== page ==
The best way to get oriented is by using the icons in the upper left-hand corner of the screen. By choosing Stories, you can see our Handpicked stories of the day, browse some great new stories under Recommended, and check out some all-time favorites under Most Loved or Most Viewed. If you want to see what’s hot off the press, hit Newest. Once you’re an author, you can curate your own experience, by touring People and joining the audience of your favorite authors. Then you get a customized homepage consisting of stories by authors you admire.
Alternatively, you can hit Places on the homepage and view stories by country or city. Another way to navigate the site is by going to Sagas on the homepage. There you can see hundreds of photos from the Occupy Wall Street Movement, our first saga. We’ll be announcing a new saga next week, which I’m really excited about.
How do people become CB contributors, and how do you maintain a high quality of storytelling on the site, with so many people contributing?
Part of my job is to select stories, so that people don’t have to go through every new story that comes down the line. I send out a daily story to our community every day, which you can see as a group on our Handpicked page. And we tapped a few outstanding authors in our community to help us curate Recommended stories. These are reference points for our storytellers. We believe strongly in the power of good examples, and when authors see great stories from other authors, they aspire to create stories that are just as beautiful.
To join Cowbird, you can request an invitation on our homepage. The only prerequisite is that you be a thoughtful human – and not a human using the platform to market a product or anything else.
What's the ratio of stories that incorporate audio to text-based stories? What does hearing the authors' literal voices bring to their stories?
As of this week, we had around 360 stories with audio, out of a total of nearly 6,000 stories. That’s about one story with audio for every seventeen stories without. We’d like to increase that ratio. Hearing the authors’ voice, or the sound of what you’re looking at in a photograph, takes a story to another level. Also, I think it’s the best way to put your mark on a story: no one can replicate your voice. Your patterns of speech, the words you choose, your accent—all of that gives a story layers of meaning. And it slows people down, it calls on them to sit with the story, and perhaps to look more closely at the image while they do.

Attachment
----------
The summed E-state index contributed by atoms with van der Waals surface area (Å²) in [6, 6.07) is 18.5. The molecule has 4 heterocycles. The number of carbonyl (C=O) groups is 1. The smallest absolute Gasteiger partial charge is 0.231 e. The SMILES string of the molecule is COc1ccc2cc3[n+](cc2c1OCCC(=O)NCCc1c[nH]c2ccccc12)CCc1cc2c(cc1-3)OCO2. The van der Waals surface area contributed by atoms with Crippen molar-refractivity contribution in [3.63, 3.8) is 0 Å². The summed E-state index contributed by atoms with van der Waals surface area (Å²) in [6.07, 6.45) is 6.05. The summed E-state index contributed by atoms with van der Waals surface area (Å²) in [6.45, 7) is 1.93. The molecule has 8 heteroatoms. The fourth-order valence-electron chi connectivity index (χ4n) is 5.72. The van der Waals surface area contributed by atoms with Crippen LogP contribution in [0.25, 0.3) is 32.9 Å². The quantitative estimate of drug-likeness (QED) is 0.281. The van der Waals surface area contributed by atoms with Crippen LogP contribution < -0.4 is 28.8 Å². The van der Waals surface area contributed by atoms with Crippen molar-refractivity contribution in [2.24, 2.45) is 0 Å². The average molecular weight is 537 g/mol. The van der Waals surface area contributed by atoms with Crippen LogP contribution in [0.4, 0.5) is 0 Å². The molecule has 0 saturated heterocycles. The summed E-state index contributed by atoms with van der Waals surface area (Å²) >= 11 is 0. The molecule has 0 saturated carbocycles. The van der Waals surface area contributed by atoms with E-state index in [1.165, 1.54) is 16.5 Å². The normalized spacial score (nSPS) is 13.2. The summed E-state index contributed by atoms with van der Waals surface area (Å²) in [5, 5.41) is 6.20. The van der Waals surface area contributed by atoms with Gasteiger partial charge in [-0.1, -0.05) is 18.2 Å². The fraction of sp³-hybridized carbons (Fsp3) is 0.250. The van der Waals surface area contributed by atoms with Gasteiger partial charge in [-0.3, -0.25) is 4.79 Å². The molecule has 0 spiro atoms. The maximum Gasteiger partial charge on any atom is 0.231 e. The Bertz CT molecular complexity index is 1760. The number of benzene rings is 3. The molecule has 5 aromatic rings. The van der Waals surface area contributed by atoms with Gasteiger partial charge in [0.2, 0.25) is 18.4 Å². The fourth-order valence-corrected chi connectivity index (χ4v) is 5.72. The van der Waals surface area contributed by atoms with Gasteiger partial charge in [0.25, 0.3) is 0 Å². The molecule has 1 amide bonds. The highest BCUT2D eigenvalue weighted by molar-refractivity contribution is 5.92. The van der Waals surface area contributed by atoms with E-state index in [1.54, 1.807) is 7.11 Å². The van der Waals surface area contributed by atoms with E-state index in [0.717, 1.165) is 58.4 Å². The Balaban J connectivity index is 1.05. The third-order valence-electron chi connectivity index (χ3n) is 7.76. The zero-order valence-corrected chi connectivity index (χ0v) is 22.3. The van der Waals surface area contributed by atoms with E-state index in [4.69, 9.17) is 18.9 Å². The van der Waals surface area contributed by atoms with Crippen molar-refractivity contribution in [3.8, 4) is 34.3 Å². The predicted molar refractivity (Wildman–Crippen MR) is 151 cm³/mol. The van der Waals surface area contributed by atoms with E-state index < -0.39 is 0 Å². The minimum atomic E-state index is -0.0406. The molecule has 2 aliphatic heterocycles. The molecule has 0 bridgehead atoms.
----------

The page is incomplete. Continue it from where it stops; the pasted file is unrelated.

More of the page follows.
Audio producers should also check out our subtitles function. You can translate your audio into another language, and have those subtitles appear over the photograph as the sound is playing. Cowbird subtitles are also interactive, meaning listeners can click them to navigate through a given piece of audio.
Could the number of contributors become a liability eventually? Do you worry that you won't be able to keep up, or that overall quality could slip over time?
I think as long as we showcase the best stories, the quality will stay consistent or improve as our numbers grow. So far, it’s improved. I think the reason is that our authors are seeing the stories we’re recommending and handpicking and sending out every day. Also, we're trying to keep bad habits from spreading – say, posting a copyrighted song instead of original audio – by immediately asking authors to take such material down. But there seems to also be some self-imposed quality control. We’ve signed up thousands of authors and very few have simply uploaded cell-phone shots with snarky captions. There are many places for that on the Internet. Already, I think it’s clear that Cowbird is not one of them. Someone called us the Anti-Facebook.
Another thought on story quality and quantity – it’s important to remember that, even if a given author is not an accomplished storyteller, their stories will still be incredibly interesting and meaningful to the people who care about that author (his or her parents, children, spouse, friends, etc.). So it is really crucial to provide a space for all kinds of stories, because every story will be meaningful to someone. Then, it simply becomes a filtering problem, to ensure that the right stories are exposed to the right viewers. But that is a design problem, not a quantity problem.